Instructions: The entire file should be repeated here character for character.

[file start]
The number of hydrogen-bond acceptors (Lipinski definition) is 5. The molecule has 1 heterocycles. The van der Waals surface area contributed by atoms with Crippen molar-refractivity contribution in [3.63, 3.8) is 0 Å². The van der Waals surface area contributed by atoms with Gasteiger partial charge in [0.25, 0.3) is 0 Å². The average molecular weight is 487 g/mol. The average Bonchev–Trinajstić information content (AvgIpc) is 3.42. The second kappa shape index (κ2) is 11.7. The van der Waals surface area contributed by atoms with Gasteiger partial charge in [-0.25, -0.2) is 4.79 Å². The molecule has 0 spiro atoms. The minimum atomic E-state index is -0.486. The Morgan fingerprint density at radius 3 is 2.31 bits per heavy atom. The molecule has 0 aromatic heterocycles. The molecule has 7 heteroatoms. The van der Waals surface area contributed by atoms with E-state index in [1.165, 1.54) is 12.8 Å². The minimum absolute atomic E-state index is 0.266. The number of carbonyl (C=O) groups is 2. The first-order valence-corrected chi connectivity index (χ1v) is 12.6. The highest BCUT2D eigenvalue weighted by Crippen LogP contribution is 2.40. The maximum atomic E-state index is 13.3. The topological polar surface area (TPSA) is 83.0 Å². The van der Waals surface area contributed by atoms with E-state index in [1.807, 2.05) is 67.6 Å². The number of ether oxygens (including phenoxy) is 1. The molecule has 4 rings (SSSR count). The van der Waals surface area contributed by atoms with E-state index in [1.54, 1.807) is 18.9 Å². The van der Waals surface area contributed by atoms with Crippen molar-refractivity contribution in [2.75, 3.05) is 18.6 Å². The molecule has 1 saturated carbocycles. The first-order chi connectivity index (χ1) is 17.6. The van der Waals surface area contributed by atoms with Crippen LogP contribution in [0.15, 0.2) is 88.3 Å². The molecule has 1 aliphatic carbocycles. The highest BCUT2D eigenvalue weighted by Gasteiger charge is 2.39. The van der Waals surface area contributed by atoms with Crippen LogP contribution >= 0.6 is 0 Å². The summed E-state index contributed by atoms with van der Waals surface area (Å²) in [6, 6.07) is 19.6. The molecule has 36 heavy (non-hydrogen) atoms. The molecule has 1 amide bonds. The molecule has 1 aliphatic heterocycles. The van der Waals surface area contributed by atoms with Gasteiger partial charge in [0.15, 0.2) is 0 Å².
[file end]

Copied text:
The number of hydrogen-bond acceptors (Lipinski definition) is 5. The molecule has 1 heterocycles. The van der Waals surface area contributed by atoms with Crippen molar-refractivity contribution in [3.63, 3.8) is 0 Å². The van der Waals surface area contributed by atoms with Gasteiger partial charge in [0.25, 0.3) is 0 Å². The average molecular weight is 487 g/mol. The average Bonchev–Trinajstić information content (AvgIpc) is 3.42. The second kappa shape index (κ2) is 11.7. The van der Waals surface area contributed by atoms with Gasteiger partial charge in [-0.25, -0.2) is 4.79 Å². The molecule has 0 spiro atoms. The minimum atomic E-state index is -0.486. The Morgan fingerprint density at radius 3 is 2.31 bits per heavy atom. The molecule has 0 aromatic heterocycles. The molecule has 7 heteroatoms. The van der Waals surface area contributed by atoms with E-state index in [1.165, 1.54) is 12.8 Å². The minimum absolute atomic E-state index is 0.266. The number of carbonyl (C=O) groups is 2. The first-order valence-corrected chi connectivity index (χ1v) is 12.6. The highest BCUT2D eigenvalue weighted by Crippen LogP contribution is 2.40. The maximum atomic E-state index is 13.3. The topological polar surface area (TPSA) is 83.0 Å². The van der Waals surface area contributed by atoms with E-state index in [1.807, 2.05) is 67.6 Å². The number of ether oxygens (including phenoxy) is 1. The molecule has 4 rings (SSSR count). The van der Waals surface area contributed by atoms with E-state index in [1.54, 1.807) is 18.9 Å². The van der Waals surface area contributed by atoms with Crippen molar-refractivity contribution in [2.75, 3.05) is 18.6 Å². The molecule has 1 saturated carbocycles. The first-order chi connectivity index (χ1) is 17.6. The van der Waals surface area contributed by atoms with Crippen LogP contribution in [0.15, 0.2) is 88.3 Å². The molecule has 1 aliphatic carbocycles. The highest BCUT2D eigenvalue weighted by Gasteiger charge is 2.39. The van der Waals surface area contributed by atoms with Crippen LogP contribution >= 0.6 is 0 Å². The summed E-state index contributed by atoms with van der Waals surface area (Å²) in [6, 6.07) is 19.6. The molecule has 36 heavy (non-hydrogen) atoms. The molecule has 1 amide bonds. The molecule has 1 aliphatic heterocycles. The van der Waals surface area contributed by atoms with Gasteiger partial charge in [0.15, 0.2) is 0 Å².